Deville - The People's Marx (1893)

Chapter IV: The General Formula for Capital

The simple circulation of commodities, and the circulation of money as capital.—Surplus-value.

The Simple Circulation of Commodities, and the Circulation of Money as Capital.

The circulation of commodities is the starting-point of capital. It appears only when the production of commodities and commerce have already attained a certain degree of development. The modern history of capital dates from the creation, in the 16th century, of a worldwide commerce and a world-wide market.

We have seen that the simplest form of the circulation of commodities is (20 yards of linen—2 louis—1 coat) or (commodity-money-commodity), the transformation of the commodity into money, and the re-transformation of the money into a commodity, or selling in order to buy.

But, by the side of this form, we find another altogether distinct from it (money-commodity-money), the transformation of money into a commodity, and the re-transformation of the commodity into money, or buying in order to sell. Every sum of money that goes through this circuit becomes capital.

It is well to remark here that this movement, buying to sell, is distinct from the ordinary form of the circulation of commodities only from the point of view of the person who conducts this movement, beginning and ending in money, i.e., the capitalist. In fact it is composed of two phases of the ordinary circulation, a purchase and a sale, separated from the phases that, usually, precede and follow them, and considered as constituting a complete operation. The first act or phase, the purchase, is a sale from the point of view of the person from whom the capitalist buys; the second phase, the sale, is a purchase from the point of view of the person to whom the capitalist sells. There is there nothing but the ordinary concatenation of the usual phases of circulation. Buying to sell, considered as a finished operation, differentiated from ordinary circulation, exists only from the point of view of the capitalist.

In each of these two circuits—(commodity-money-commodity) and (money-commodity-money) the same two material elements, commodity and money, confront each other. But, while the first circuit, the simple circulation of commodities, begins with a sale and ends with a purchase, the second, the circulation of money as capital, begins with a purchase and ends with a sale.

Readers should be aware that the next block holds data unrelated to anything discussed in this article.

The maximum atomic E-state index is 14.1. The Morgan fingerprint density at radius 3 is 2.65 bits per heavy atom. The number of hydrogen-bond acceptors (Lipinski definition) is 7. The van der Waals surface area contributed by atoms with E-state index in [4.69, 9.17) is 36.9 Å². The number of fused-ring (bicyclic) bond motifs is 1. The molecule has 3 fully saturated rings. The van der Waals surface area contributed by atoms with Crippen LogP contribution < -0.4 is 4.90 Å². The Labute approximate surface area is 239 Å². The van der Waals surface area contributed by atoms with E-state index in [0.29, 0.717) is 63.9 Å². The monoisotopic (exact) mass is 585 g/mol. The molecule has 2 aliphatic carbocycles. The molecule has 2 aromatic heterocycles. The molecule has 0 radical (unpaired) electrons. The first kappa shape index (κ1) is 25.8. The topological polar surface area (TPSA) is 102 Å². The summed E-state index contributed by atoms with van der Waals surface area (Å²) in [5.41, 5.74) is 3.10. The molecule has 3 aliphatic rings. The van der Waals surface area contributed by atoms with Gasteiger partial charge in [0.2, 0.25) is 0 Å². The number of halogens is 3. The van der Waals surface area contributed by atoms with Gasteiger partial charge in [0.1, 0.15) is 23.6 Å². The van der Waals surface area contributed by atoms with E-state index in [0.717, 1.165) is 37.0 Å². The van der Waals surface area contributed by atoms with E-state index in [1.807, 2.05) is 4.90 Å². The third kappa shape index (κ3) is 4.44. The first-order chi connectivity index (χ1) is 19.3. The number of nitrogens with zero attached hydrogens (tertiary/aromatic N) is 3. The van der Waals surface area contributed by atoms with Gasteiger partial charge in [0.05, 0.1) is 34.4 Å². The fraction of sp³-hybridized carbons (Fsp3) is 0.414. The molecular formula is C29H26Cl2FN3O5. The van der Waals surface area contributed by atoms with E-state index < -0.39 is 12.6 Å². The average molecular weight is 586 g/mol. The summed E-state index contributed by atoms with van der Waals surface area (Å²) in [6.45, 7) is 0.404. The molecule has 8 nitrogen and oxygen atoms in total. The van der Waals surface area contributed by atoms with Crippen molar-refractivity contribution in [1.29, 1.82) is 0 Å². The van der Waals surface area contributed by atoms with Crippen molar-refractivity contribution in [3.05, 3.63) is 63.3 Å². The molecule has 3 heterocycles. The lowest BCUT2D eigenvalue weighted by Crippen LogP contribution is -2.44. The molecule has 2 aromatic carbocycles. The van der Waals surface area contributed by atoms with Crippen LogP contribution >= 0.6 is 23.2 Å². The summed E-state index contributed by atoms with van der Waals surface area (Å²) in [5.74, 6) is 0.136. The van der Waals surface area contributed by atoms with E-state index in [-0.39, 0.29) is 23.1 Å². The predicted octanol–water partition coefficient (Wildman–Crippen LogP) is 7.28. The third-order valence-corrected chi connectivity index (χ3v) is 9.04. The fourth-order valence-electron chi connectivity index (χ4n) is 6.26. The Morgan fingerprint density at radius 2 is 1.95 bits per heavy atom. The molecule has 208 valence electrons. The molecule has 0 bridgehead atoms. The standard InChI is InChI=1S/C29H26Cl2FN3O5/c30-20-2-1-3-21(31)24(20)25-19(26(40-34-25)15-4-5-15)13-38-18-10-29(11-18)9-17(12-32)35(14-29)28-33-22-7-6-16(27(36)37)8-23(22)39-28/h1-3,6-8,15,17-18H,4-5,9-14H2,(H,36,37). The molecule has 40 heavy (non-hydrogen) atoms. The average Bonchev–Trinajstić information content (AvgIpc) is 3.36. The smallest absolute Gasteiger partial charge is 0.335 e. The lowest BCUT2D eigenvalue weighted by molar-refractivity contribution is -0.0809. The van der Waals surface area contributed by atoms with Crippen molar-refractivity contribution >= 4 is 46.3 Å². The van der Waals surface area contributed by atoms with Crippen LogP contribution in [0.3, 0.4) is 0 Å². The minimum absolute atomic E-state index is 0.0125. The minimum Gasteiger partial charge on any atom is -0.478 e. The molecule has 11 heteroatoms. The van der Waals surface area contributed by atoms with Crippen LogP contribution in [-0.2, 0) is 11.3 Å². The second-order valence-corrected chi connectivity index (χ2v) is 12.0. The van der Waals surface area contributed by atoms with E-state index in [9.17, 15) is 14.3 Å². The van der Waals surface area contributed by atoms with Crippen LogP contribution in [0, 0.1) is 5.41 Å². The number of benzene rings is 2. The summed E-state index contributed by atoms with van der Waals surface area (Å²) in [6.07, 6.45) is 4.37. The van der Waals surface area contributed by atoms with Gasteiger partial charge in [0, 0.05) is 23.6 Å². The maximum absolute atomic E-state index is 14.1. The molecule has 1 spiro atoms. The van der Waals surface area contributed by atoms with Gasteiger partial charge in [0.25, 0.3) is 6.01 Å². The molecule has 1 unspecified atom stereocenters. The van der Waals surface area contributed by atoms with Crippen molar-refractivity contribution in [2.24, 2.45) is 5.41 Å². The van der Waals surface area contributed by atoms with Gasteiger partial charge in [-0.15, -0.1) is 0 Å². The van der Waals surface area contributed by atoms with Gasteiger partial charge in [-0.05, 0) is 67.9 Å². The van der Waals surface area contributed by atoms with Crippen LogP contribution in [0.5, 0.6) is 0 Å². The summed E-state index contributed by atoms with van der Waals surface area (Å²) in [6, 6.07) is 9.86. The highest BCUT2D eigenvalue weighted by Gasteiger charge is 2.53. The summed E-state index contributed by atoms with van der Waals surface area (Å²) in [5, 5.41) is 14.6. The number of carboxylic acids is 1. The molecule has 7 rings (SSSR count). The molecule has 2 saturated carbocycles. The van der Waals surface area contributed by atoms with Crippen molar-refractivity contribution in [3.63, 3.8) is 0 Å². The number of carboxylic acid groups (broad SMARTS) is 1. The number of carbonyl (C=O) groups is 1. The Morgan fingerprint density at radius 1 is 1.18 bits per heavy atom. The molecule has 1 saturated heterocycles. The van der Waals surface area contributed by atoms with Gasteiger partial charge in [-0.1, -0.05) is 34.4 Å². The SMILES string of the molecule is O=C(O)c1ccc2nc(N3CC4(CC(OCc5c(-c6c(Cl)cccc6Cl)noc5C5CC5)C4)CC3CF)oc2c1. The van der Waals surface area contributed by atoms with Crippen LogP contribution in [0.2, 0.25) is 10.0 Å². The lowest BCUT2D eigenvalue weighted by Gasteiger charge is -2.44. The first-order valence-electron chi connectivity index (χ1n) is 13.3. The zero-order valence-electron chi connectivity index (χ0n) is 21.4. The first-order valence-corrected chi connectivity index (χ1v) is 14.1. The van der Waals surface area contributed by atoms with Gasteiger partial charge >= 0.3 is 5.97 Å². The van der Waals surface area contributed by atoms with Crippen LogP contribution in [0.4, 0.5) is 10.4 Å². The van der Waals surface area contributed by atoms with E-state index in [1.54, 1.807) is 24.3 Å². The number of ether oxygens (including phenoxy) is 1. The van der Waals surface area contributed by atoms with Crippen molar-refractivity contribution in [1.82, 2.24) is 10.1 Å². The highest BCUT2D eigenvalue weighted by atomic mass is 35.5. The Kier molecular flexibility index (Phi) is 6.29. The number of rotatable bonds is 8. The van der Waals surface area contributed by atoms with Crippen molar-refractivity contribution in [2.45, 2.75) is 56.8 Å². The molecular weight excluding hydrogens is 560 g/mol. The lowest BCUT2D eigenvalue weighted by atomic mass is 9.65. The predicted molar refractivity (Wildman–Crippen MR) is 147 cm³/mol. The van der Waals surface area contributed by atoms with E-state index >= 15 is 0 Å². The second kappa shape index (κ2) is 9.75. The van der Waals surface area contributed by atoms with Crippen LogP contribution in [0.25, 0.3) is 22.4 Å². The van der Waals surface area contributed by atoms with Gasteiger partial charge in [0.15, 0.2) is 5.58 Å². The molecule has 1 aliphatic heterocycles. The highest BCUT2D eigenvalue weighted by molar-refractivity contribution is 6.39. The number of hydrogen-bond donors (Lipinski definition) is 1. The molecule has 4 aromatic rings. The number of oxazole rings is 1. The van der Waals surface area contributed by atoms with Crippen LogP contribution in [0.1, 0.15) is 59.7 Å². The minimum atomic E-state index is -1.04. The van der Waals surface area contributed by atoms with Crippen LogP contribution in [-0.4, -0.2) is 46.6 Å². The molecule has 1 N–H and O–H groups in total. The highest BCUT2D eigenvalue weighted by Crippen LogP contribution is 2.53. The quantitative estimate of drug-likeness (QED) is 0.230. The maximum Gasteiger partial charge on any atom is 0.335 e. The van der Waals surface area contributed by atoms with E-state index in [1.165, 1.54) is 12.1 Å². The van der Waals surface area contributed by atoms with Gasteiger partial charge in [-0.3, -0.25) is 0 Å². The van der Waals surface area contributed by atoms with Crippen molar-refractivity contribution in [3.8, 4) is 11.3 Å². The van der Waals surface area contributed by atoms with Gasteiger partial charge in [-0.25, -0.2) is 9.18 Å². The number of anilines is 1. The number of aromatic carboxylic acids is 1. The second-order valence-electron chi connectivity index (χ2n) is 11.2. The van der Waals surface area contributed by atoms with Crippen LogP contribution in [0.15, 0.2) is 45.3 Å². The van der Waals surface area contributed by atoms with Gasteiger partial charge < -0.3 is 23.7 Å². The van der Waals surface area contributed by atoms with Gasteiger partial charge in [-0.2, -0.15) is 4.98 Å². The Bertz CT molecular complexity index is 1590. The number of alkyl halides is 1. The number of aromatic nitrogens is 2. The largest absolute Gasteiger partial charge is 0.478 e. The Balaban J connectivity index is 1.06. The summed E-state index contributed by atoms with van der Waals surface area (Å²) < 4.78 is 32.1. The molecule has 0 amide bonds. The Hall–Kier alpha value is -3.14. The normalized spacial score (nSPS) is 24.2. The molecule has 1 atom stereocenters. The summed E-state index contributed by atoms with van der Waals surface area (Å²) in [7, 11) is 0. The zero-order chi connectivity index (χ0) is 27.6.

In the first form the money is in the end transformed into a commodity destined to serve as a use-value, as a useful thing. From the time of the purchase it moves always away from its starting-Point. It is spent once and for all. In the second, the money that the buyer throws into circulation, he means in the end to withdraw by acting as a seller. This money returning, as it does, to its starting-point, is, when it is in the first place thrown into circulation, simply advanced.


A use-value capable of satisfying a need, that is the end and aim of the first circuit, which results in an exchange of products of the same magnitude as values, though of different character as use-values, for instance, linen and a coat. The linen may chance to be sold for more than it is worth, or the coat to be bought below its value. One of the parties is likely enough to be cheated, but this possible inequality of the values exchanged is here only an accident. The usual characteristic of this form of circulation is the equality in value of the two extremes, the two commodities.

The second circuit ends as it begins, in money. Its end and aim is, consequently, exchange-value. The two extremes, the two sums of money, identical in quality and utility, can be distinguished from each other only by their quantity. To exchange 100 dollars for 100 dollars would be an absurd enough operation. The circuit (money-commodity-money) can be justified then only by the quantitative difference between the two sums of money. To conclude, more money is drawn out of circulation at the end than was thrown into it in the beginning, so that the exact form of this circuit is, for example, (100 dollars—2,000 pounds of cotton—110 dollars). The result is that a sum of money, 100 dollars, is exchanged for a greater sum, 110 dollars. This increase or excess of 10 dollars, we call surplus-value. Not only, then, does the value advanced maintain itself intact in circulation, but it even grows larger, and it is this fact that transforms it into capital.

The movement of selling in order to buy, which aims at the appropriation of things suited to satisfy definite wants, has its natural limitations, outside the sphere of circulation, so that when the requirements of consumption are met, the movement ceases.

On the contrary, the movement of buying in order to sell, aiming at the augmentation of value, has no limits, or if it ceases, value, which is augmented only by its continuous repetition, will no longer grow.

The last term of the circuit (money-commodity-money) 110 dollars in our example, is the first term of a new circuit of the same kind, and the last term of this new circuit is again larger than it, and so on.

As the representative of this movement, the possessor of money becomes a capitalist. To constantly renew the profit breeding circuit by constantly putting back his money into circulation, to make value create surplus-value—that is his inciting motive. Use-value or utility does not concern him; for him, commodities and money function only as different forms of value, which, by incessantly changing their forms, also change their magnitude, and seem to have acquired the power of breeding their kind. It is under the form of money that value begins, ends and re-begins its own spontaneous generation. It is under the commodity-form, that it appears as the means of making money. Money-commodity-more money,—that is the general formula of capital as it appears in the realm of circulation.